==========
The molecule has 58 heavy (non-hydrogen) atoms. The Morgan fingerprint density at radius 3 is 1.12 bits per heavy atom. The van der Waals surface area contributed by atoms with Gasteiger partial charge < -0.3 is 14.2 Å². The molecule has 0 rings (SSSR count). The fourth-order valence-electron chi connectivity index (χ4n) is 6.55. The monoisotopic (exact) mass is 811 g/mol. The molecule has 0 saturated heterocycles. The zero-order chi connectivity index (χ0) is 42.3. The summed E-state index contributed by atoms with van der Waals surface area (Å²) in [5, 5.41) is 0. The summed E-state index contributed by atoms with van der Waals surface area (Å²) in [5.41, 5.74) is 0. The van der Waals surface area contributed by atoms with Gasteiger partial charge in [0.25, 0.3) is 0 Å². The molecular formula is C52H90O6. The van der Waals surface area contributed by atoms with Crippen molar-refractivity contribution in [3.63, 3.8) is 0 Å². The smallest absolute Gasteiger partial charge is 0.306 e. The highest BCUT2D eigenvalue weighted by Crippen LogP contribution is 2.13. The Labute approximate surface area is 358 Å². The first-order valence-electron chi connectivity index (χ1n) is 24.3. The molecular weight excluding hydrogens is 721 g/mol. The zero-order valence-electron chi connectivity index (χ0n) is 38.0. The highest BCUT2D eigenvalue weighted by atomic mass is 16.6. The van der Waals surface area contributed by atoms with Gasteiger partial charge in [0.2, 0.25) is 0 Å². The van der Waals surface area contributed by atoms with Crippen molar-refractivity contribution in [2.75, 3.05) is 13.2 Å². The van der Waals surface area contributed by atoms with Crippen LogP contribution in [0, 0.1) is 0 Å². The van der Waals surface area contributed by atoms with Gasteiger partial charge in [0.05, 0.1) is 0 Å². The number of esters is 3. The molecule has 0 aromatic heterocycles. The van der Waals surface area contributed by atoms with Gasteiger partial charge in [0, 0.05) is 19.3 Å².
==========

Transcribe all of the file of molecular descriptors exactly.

The molecule has 58 heavy (non-hydrogen) atoms. The Morgan fingerprint density at radius 3 is 1.12 bits per heavy atom. The van der Waals surface area contributed by atoms with Gasteiger partial charge < -0.3 is 14.2 Å². The molecule has 0 rings (SSSR count). The fourth-order valence-electron chi connectivity index (χ4n) is 6.55. The monoisotopic (exact) mass is 811 g/mol. The molecule has 0 saturated heterocycles. The zero-order chi connectivity index (χ0) is 42.3. The summed E-state index contributed by atoms with van der Waals surface area (Å²) in [5, 5.41) is 0. The summed E-state index contributed by atoms with van der Waals surface area (Å²) in [5.41, 5.74) is 0. The van der Waals surface area contributed by atoms with Gasteiger partial charge in [0.25, 0.3) is 0 Å². The molecular formula is C52H90O6. The van der Waals surface area contributed by atoms with Crippen molar-refractivity contribution in [3.63, 3.8) is 0 Å². The smallest absolute Gasteiger partial charge is 0.306 e. The highest BCUT2D eigenvalue weighted by Crippen LogP contribution is 2.13. The Labute approximate surface area is 358 Å². The first-order valence-electron chi connectivity index (χ1n) is 24.3. The molecular weight excluding hydrogens is 721 g/mol. The zero-order valence-electron chi connectivity index (χ0n) is 38.0. The highest BCUT2D eigenvalue weighted by atomic mass is 16.6. The van der Waals surface area contributed by atoms with Gasteiger partial charge in [0.2, 0.25) is 0 Å². The van der Waals surface area contributed by atoms with Crippen molar-refractivity contribution in [2.75, 3.05) is 13.2 Å². The van der Waals surface area contributed by atoms with Crippen LogP contribution in [0, 0.1) is 0 Å². The van der Waals surface area contributed by atoms with Gasteiger partial charge in [0.05, 0.1) is 0 Å². The number of esters is 3. The molecule has 0 aromatic heterocycles. The van der Waals surface area contributed by atoms with Gasteiger partial charge in [0, 0.05) is 19.3 Å².